Catriona is an analyst with 20 years' experience in the public sector. She joined Acas in July 2019 as head of research, analysis and insight.
Conflict at work manifests itself in many forms. Its impacts can be hidden – for example, through presenteeism or unexplained resignations – as well as very visible – notably, when an employee submits an early conciliation (EC) notification or an employment tribunal (ET) claim.
Until now, we have had no systematic and transparent way of calculating the cost of these different forms of conflict. However, thanks to Professor Richard Saundry, Professor Peter Urwin and data kindly shared by the CIPD, we now have a much clearer picture.
The headline statistic in their report 'Estimating the costs of workplace conflict' is startling: "conflict costs the UK £28.5 billion a year". But this isn’t the whole story and before I discuss the findings in a little more detail, let me explain how this estimate was calculated.
How is workplace conflict measured?
The approach adopted to defining and estimating conflict is data-driven and aims to be both transparent and pragmatic. We use self-reported measures from employees, who perceive negative impacts on their performance and working lives, as well as official statistics.
We estimate the 'usual' or average annual cost of conflict in UK workplaces, which negatively impacts productivity each year. All the sources used predate the first coronavirus (COVID-19) lockdown in March 2020, so our figures are not skewed by events associated with the pandemic.
We measure conflict at 4 stages, broadly reflecting the levels of potential escalation:
- Individuals who report isolated incidents of conflict or ongoing difficult relationships, and estimate the costs of resignation, absence and reduced productivity.
- Costs incurred by organisations in attempting to resolve issues through informal discussion – either between the individuals themselves or with line managers, HR practitioners and/or employee representatives.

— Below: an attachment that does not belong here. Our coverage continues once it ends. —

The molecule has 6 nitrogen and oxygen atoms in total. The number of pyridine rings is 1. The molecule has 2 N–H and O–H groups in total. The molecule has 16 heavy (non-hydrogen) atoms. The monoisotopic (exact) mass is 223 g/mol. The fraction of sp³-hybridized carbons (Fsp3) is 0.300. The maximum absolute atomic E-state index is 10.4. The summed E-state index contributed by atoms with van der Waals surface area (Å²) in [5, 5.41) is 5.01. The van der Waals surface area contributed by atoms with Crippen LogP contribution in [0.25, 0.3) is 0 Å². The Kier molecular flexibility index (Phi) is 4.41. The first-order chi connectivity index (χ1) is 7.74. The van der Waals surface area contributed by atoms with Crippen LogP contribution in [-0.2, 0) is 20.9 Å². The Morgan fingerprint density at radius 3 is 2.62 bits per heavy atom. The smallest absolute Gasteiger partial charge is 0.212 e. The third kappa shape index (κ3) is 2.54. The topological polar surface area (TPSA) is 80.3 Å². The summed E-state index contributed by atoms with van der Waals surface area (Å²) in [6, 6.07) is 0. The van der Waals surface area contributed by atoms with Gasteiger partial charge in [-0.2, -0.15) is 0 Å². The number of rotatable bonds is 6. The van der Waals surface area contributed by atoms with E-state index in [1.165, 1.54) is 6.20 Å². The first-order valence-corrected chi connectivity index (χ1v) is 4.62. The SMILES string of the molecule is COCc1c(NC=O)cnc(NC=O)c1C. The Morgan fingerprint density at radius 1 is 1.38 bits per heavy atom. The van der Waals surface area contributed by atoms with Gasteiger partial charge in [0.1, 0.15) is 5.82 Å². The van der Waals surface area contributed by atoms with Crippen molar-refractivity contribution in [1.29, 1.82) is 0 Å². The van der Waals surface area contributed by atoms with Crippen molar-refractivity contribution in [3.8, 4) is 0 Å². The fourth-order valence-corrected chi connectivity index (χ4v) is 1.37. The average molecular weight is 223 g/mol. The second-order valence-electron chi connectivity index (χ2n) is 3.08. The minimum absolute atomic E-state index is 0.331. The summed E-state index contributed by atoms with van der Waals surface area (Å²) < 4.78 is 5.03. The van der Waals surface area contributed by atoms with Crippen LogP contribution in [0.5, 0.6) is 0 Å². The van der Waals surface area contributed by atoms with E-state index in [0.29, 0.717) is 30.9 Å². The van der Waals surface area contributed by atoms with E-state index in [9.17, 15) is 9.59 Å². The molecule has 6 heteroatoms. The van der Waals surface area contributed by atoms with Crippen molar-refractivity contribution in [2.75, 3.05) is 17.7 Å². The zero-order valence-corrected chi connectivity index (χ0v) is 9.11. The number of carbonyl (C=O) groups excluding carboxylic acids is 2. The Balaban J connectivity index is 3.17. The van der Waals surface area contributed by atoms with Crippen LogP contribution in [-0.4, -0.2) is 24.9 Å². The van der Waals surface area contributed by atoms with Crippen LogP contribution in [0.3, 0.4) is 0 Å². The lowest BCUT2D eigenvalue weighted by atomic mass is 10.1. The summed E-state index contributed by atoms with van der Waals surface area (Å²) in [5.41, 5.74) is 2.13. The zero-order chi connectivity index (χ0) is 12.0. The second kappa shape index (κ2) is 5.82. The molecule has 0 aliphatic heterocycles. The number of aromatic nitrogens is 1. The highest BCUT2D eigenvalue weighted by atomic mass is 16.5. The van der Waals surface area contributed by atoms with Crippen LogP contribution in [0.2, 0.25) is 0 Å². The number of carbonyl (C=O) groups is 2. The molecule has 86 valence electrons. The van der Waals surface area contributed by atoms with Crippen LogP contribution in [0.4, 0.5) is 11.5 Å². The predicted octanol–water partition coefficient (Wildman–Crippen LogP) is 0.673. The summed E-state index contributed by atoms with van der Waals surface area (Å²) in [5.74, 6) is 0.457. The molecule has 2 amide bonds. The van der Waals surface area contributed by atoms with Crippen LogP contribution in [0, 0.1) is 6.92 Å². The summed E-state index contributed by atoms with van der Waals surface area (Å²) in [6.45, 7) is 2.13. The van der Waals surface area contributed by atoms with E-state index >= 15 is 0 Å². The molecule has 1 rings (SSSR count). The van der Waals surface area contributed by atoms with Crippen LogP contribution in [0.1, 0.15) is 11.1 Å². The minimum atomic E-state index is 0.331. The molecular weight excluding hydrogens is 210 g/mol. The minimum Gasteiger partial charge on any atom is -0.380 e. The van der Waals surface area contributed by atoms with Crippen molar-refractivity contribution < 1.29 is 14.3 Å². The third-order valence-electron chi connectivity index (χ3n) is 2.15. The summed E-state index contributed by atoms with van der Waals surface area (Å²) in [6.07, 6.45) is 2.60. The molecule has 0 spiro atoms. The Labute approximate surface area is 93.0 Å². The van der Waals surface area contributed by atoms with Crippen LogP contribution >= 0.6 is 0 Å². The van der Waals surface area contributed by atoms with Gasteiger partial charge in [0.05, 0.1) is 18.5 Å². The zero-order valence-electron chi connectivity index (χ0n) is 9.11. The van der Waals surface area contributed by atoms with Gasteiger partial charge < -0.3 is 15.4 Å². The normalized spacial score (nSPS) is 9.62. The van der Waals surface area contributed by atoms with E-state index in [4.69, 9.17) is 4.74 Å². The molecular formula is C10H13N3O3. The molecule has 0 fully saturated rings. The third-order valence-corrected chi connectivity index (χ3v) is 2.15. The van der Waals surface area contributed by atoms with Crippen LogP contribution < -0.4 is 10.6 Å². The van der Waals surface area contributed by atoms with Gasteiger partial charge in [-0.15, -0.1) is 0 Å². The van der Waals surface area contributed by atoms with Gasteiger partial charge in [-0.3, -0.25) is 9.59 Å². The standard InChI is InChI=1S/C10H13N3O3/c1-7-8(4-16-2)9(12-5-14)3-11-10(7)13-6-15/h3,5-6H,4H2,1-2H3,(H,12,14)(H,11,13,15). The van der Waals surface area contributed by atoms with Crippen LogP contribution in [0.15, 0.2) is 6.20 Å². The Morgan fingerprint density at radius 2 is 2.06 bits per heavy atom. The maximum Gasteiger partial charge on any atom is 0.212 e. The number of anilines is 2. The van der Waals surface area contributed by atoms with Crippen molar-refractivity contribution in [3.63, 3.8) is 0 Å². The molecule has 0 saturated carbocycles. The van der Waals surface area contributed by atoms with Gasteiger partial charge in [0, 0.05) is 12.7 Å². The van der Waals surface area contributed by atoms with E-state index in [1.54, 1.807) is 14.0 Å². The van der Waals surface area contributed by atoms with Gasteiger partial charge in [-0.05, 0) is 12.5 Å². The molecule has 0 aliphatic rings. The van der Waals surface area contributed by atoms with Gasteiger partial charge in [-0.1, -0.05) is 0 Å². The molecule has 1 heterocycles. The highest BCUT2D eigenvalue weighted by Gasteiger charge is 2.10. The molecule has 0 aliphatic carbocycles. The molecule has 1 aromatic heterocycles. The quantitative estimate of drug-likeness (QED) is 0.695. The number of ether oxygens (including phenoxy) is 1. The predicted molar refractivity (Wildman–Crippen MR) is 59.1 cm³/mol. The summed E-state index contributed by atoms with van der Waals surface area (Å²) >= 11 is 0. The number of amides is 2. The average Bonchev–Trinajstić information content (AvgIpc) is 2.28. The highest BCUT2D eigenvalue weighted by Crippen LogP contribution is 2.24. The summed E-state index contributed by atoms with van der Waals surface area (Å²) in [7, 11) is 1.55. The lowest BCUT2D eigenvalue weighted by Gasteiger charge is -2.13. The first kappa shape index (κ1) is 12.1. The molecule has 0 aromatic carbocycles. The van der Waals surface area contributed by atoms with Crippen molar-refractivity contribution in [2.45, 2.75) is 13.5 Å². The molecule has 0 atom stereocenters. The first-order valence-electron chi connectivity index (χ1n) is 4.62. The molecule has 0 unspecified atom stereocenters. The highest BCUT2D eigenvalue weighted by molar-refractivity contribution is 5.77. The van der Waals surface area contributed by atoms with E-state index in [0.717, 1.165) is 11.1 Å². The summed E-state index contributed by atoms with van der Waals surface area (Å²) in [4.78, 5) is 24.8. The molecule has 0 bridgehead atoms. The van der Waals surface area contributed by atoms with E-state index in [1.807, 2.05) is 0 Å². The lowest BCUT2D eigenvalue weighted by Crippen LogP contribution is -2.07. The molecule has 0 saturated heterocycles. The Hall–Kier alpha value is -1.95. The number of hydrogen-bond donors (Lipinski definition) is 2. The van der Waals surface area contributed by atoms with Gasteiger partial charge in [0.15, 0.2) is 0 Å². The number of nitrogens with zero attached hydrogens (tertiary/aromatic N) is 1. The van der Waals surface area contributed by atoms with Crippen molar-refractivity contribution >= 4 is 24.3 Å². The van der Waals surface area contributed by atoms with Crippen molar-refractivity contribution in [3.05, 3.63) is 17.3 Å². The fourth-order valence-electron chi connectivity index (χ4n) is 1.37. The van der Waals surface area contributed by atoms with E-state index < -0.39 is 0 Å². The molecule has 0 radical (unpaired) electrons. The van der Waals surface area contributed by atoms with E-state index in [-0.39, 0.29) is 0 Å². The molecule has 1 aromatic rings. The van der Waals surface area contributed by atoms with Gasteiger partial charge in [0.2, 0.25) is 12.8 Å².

- The use and cost of workplace mediation or more formalised mechanisms including disciplinary and grievance procedures.
- The extent of extra-organisational conflict, including that which results in Acas early conciliation (EC) notifications, and in some cases, employment tribunal (ET) claims.
What does this tell us?
As I said, overall we estimate that the cost of workplace conflict to UK organisations is in the region of £28.5 billion, which is the equivalent of more than £1,000 for each employee. Close to 10 million people experience conflict at work each year, with more than half reporting stress, anxiety or depression as a result. It is also estimated just under 900,000 took time off work, nearly half a million resigned and over 300,000 employees were dismissed.
These estimates also start to uncover ways in which conflict can be tackled in organisations. Costs in the early stages of conflict are relatively low but start to mount if employees continue to work while ill and/or take time off work through sickness absence. The use of formal processes provides an important framework for resolving conflict inside the organisation, although inevitably pushes costs higher. However, the largest proportion of the costs are connected to the ending of the employment relationship, either through resignation or dismissal.
Analysis also shows the average costs of conflict where employees did not engage with their managers, HR or union representatives were higher than where such discussions took place. Indeed, where conflict resulted in formal procedures, costs were more than 3 times those associated with informal resolution.
Our findings have significant implications for how we manage and resolve conflict at work. Colleagues and fellow researchers will be picking up on these in more detail in the weeks and months to come.